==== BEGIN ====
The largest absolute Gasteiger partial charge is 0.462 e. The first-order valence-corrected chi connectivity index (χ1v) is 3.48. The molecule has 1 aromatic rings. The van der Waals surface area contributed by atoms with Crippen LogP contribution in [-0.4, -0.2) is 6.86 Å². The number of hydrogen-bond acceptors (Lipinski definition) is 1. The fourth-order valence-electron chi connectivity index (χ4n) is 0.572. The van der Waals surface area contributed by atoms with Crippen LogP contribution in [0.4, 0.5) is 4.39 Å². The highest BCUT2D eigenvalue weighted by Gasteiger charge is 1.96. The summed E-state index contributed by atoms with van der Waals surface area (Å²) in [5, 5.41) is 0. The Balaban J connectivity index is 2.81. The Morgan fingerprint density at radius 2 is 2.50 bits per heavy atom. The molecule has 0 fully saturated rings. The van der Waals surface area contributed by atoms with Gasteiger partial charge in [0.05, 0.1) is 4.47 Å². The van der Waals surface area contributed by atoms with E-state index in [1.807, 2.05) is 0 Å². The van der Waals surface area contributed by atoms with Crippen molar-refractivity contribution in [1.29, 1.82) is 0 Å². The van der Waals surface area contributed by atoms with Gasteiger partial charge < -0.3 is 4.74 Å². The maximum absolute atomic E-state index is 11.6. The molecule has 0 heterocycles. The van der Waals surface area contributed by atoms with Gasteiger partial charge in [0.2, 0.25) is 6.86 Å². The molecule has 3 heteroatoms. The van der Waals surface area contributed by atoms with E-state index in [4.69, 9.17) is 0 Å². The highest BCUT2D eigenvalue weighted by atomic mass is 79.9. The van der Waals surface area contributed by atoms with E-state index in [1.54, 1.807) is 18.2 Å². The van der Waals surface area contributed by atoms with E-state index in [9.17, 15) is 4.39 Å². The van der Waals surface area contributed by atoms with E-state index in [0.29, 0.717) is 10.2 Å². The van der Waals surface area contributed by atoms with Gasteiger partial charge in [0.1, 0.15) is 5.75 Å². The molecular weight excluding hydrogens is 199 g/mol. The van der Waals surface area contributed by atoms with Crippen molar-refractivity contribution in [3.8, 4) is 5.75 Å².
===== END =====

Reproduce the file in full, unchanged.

The largest absolute Gasteiger partial charge is 0.462 e. The first-order valence-corrected chi connectivity index (χ1v) is 3.48. The molecule has 1 aromatic rings. The van der Waals surface area contributed by atoms with Crippen LogP contribution in [-0.4, -0.2) is 6.86 Å². The number of hydrogen-bond acceptors (Lipinski definition) is 1. The fourth-order valence-electron chi connectivity index (χ4n) is 0.572. The van der Waals surface area contributed by atoms with Crippen LogP contribution in [0.4, 0.5) is 4.39 Å². The highest BCUT2D eigenvalue weighted by Gasteiger charge is 1.96. The summed E-state index contributed by atoms with van der Waals surface area (Å²) in [5, 5.41) is 0. The Balaban J connectivity index is 2.81. The Morgan fingerprint density at radius 2 is 2.50 bits per heavy atom. The molecule has 0 fully saturated rings. The van der Waals surface area contributed by atoms with Gasteiger partial charge in [0.05, 0.1) is 4.47 Å². The van der Waals surface area contributed by atoms with E-state index in [1.807, 2.05) is 0 Å². The van der Waals surface area contributed by atoms with Crippen molar-refractivity contribution in [1.29, 1.82) is 0 Å². The van der Waals surface area contributed by atoms with Gasteiger partial charge < -0.3 is 4.74 Å². The maximum absolute atomic E-state index is 11.6. The molecule has 0 heterocycles. The van der Waals surface area contributed by atoms with Gasteiger partial charge in [0.2, 0.25) is 6.86 Å². The molecule has 3 heteroatoms. The van der Waals surface area contributed by atoms with E-state index in [4.69, 9.17) is 0 Å². The highest BCUT2D eigenvalue weighted by atomic mass is 79.9. The van der Waals surface area contributed by atoms with E-state index in [1.54, 1.807) is 18.2 Å². The van der Waals surface area contributed by atoms with E-state index in [9.17, 15) is 4.39 Å². The van der Waals surface area contributed by atoms with E-state index in [0.29, 0.717) is 10.2 Å². The van der Waals surface area contributed by atoms with Gasteiger partial charge in [0.1, 0.15) is 5.75 Å². The molecular weight excluding hydrogens is 199 g/mol. The van der Waals surface area contributed by atoms with Crippen molar-refractivity contribution in [3.8, 4) is 5.75 Å².